Why Some People Are More Likely to Spread COVID-19 Than Others
When it comes to coronavirus "super spreader" events, a relatively small proportion of virus carriers are thought to be responsible for most cases of COVID-19 transmission. Is there anything actually different about these people?
Understanding the spread of COVID-19
One of the many mysteries surrounding COVID-19 is why so few people seem to be responsible for transmitting it to so many. Preliminary research published in Epidemiology suggests that fewer than 20 percent of COVID-19 carriers are responsible for 80 percent of new cases.
“The overwhelming majority of people infect very few people or none at all,” says Robert Glatter, MD, an emergency physician with Lenox Hill Hospital in New York City. “Basically, it’s a select minority of individuals who are aggressively spreading the virus. These are the so-called ‘super spreaders.'”
How many people do you need to infect to be considered a high-risk individual? There’s no specific number, says Dr. Glatter. But it’s more than the two or three people researchers say a COVID-19 patient infects, on average. The bigger mystery is why some people spread the virus to so many people and others do not. (These are the five places you’re most likely to catch coronavirus.)
No one has an answer right now, but there are several leading theories explained by top health experts.
Viral load refers to how much virus you have circulating in your body. The idea is that some people harbour more virus than others, which means they can spew out more infectious particles, says Aaron Glatt, MD, an expert with the Infectious Diseases Society of America.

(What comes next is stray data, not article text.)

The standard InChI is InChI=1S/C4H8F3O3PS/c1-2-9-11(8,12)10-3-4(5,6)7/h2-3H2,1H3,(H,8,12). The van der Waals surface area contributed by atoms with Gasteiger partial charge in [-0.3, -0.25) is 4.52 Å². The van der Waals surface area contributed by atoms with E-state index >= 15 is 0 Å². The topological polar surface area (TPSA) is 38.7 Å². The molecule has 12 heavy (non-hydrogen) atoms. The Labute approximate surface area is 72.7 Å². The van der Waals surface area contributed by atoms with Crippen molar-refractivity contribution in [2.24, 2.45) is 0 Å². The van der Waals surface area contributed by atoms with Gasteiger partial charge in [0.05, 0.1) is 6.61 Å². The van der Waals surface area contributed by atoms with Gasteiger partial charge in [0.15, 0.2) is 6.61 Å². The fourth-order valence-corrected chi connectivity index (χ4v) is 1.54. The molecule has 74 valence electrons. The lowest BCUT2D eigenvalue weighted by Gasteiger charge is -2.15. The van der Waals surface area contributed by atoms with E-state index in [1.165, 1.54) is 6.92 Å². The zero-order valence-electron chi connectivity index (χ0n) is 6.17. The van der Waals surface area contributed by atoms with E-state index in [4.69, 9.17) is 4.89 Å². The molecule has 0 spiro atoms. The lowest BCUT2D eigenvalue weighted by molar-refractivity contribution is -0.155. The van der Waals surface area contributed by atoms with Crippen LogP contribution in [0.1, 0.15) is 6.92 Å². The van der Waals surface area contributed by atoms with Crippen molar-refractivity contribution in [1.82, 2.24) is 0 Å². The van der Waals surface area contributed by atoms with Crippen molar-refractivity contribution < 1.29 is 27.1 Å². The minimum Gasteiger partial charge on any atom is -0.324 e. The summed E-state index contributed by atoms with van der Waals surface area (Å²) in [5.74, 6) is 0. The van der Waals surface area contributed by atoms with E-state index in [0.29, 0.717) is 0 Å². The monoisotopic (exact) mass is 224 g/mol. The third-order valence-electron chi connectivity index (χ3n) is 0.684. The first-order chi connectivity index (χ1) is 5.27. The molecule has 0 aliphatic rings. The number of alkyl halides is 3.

A study, published in July 2020 in JAMA Network Open, suggests that people with a high viral load can push millions of viral particles into the air, especially if they’re coughing. That’s a lot more than someone with a lower viral load who is breathing normally.
That’s why the Centers for Disease Control and Prevention recommends everyone wear a mask in public settings, when around people you don’t live with, and when you can’t stay six feet away from others.
“People exposed to people with a mask have less serious consequences because the masks don’t allow the virus to spread as much,” says Dr. Glatt, who is also a professor and chair of medicine at Mount Sinai South Nassau. (This is how to read people’s faces when they are wearing a mask.)
The shedding cycle
How infectious a person is may also have to do with where they are in their infectious cycle. This means a lot of people could infect many others if the timing is right.
“Shedding of transmissible virus peaks fairly early in infection and drops off over seven to 10 days,” says David M. Aronoff, MD, director of the division of infectious diseases at Vanderbilt University Medical Center in Nashville. “So one reason why ‘Person A’ might be shedding more virus than ‘Person B’ could be where they are in the course of illness.”
In general, you’re at greatest risk for spreading the virus a couple of days before symptoms appear (when you’re presymptomatic) and during the first few days of symptoms. The period of time before you actually develop COVID-19 symptoms—such as a cough, fever, and trouble breathing—is most problematic. You could be out and about, spreading the virus without knowing it. (Here’s how to tell if your symptoms are COVID-19 or the flu.)
Between 20 and 40 percent of people with COVID-19 never develop symptoms, says Dr. Aronoff. These asymptomatic people may also transmit the virus, but not as much as someone who is presymptomatic, he adds.
However, they pose the same risk as presymptomatic cases. “They’re completely unaware they’re uninfected so they may be engaging in risky behavior,” explains Dr. Aronoff. “We really don’t have the ability to predict who is asymptomatic and who is presymptomatic.”